Fig. (3).

Dose response (and EC50) activation of kappa receptors by compounds 3, 7, 9, 11 and 17 in the DiscoveRx PathHunter™ Beta-Arrestin platform (95% confidence levels (nM); 3:1.38 to 18.67, 7:5.63 to 13.14, 9:15.34 to 54.48, 11:8.15 to 26.77, 17:47.2 to 166.0; CR665:9.07 to 13.14; Dynorphin:10.14 to 96.62). Individual points are the mean ± SEM of 3-6 separate repeats.

For a peripheral kappa agonist to be effective with minimal side effects it is important that it not interact to any substantial degree with other opioid receptors. Thus, we have used the cloned human receptors in the DiscoveRx system to assess activation at mu or delta receptors. As shown in (Fig. 4), none of our compounds were able to activate the mu (Fig. 4A) or delta (4B) opioid receptors, even at mM concentrations. This indicates a kappa specificity for these compounds from >11,000 fold for 17 to >33,400 for 9 to >200,000 fold for 3. These are minimal estimates; since there were no detectable mu or delta activity, the actual selectivities may be much higher. Lys-dermorphn and DADLE are included as positive controls and have EC50s in the nM range.

Fig. (4).

Activation of mu (A) and delta (B) opioid receptors by compounds 3, 7, 9, 11 and 17 in DiscoveRx PathHunter™ Beta-Arrestin platform. Lys-dermorphin and DADLE at 200 nM served as positive controls for mu and delta receptors, respectively. Individual points are the mean ± SEM of 3-6 separate repeats. No activation was detected.

To insure the compounds did not act as antagonists at the non-kappa opioid receptors, cells of the DiscoveRx system that express mu receptors exclusively were first incubated with compound (or the non-selective opioid antagonist naloxone as a positive control) followed by agonist (Lys-dermorphin or DADLE at 200 nM). As shown in (Fig. 5A), only slight antagonist effects on mu receptors were detected and then only at the 1 mM concentration. Likewise, similar studies were performed using DiscoveRx cells that exclusively express delta receptors. None of the tested compounds exerted any significant antagonism with these receptors (Fig. 5B). The effects of the naloxone in these studies were similar to published studies [28,29].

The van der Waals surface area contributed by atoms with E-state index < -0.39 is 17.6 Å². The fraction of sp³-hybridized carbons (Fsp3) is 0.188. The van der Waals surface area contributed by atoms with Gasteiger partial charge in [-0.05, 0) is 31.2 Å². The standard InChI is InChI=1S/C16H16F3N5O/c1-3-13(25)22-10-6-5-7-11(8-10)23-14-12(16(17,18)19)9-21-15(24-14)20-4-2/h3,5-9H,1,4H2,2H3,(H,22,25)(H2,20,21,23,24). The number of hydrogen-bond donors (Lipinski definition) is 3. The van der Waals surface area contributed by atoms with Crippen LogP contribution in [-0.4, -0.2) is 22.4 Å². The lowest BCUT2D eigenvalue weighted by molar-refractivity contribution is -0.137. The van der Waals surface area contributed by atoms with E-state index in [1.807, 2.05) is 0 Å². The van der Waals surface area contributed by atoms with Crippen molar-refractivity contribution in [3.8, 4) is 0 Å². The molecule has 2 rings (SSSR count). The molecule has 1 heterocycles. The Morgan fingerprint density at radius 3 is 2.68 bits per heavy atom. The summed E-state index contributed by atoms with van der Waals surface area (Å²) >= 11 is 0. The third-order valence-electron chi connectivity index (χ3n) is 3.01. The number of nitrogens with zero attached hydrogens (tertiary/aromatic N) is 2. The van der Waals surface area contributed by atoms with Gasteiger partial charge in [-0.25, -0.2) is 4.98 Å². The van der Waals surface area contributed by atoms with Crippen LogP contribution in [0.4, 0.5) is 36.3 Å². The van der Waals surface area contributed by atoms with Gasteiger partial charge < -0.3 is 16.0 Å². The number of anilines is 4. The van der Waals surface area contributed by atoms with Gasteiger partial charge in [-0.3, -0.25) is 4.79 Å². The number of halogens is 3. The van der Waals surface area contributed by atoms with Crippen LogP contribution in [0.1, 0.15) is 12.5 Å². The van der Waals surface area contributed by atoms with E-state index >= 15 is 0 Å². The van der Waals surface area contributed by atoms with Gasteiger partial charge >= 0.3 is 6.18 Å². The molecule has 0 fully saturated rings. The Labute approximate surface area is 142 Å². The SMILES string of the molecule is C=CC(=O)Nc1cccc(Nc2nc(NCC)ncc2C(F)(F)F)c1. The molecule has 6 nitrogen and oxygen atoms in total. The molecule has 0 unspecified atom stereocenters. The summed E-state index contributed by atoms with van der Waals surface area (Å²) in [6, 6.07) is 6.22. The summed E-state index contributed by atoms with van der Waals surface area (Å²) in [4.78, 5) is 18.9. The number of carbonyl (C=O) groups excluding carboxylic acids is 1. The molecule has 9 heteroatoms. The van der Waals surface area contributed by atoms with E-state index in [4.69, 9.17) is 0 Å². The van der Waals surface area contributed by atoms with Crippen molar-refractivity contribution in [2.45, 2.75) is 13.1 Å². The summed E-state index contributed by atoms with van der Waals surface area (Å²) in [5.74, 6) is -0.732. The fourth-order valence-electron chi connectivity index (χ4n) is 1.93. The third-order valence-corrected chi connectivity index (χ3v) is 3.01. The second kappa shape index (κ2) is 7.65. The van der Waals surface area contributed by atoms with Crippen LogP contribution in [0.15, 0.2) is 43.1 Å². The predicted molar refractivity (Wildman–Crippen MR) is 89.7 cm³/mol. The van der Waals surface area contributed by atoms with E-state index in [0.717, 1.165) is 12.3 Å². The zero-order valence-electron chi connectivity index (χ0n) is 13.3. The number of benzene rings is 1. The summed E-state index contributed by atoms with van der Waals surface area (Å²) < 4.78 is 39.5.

Fig. (5).

Antagonism of mu (A) and delta (B) opioid receptors by 3, 7, 9, 11 and 17 in the DiscoveRx PathHunter™ Beta-Arrestin platform. Naloxone served as a positive control antagonist for both mu and delta receptors whereas lys-dermorphin and DADLE at 200 nM were the control agonists, respectively. The mean ± SEM of cells given no additions of agonist and/or antagonists is indicated by the x and error bars next to the words “No add”. Individual points are the mean ± SEM of 3-6 separate repeats.

Oral Dose Response and Peripheral Selectivity of Compound 9

Five compounds, 3, 7, 9, 11 and 17 exhibited extensive yet statistically indistinguishable activity in the various in vitro and in vivo experimental evaluations (Figs. 2-6). Compound 9 was chosen for proof of concept studies to evaluate potential oral efficacy and peripheral selectivity, based on the ease of synthesis of its particular non-natural Lys residue compared to the other candidates [17,18]. As shown in (Fig. 6), the analgesic effect of compound 9 in the writhing model of peripheral pain when administered orally is dose-responsive with an EC50 of 4.7 mg/kg.

Fig. (6).

Oral dose-response evaluation of compound 9 in the acetic acid writhing model (EC50 = 4.7 mg/kg). Individual points are the mean ± SEM, n=3 for all data points.

As discussed, central availability of a kappa agonist can lead to undesirable side effects. To assess the peripheral to central selectivity of compound 9 an i.v. dose response of this drug was performed in both a model of peripheral pain (A. the writhing assay) and central pain (B. the hotplate assay). The ratio of EC50s for each of these assays can then be used to determine the peripheral selectivity of the drug. Administration via the i.v. route was used to insure the results do not reflect the ability of compound 9 to cross the gut barrier but rather describe the effective partitioning of the drug once it is in the bloodstream. As shown in (Fig. 7A), compound 9 displayed a dose-response in the writhing assay with a markedly potentEC50 of 0.032 mg/kg. In contrast, no activity could be detected in the hotplate assay with the highest dose of compound 9 tested (30 mg/kg; Fig. 7B). For comparison, morphine at 5 mg/kg will elicit a maximum response after 15 min (shown on the graph), which wanes during the course to the experiment. Using 30 mg/kg as a minimum EC50in CNS-mediated pain, we can calculate a peripheral selectivity for compound 9 of >900-fold.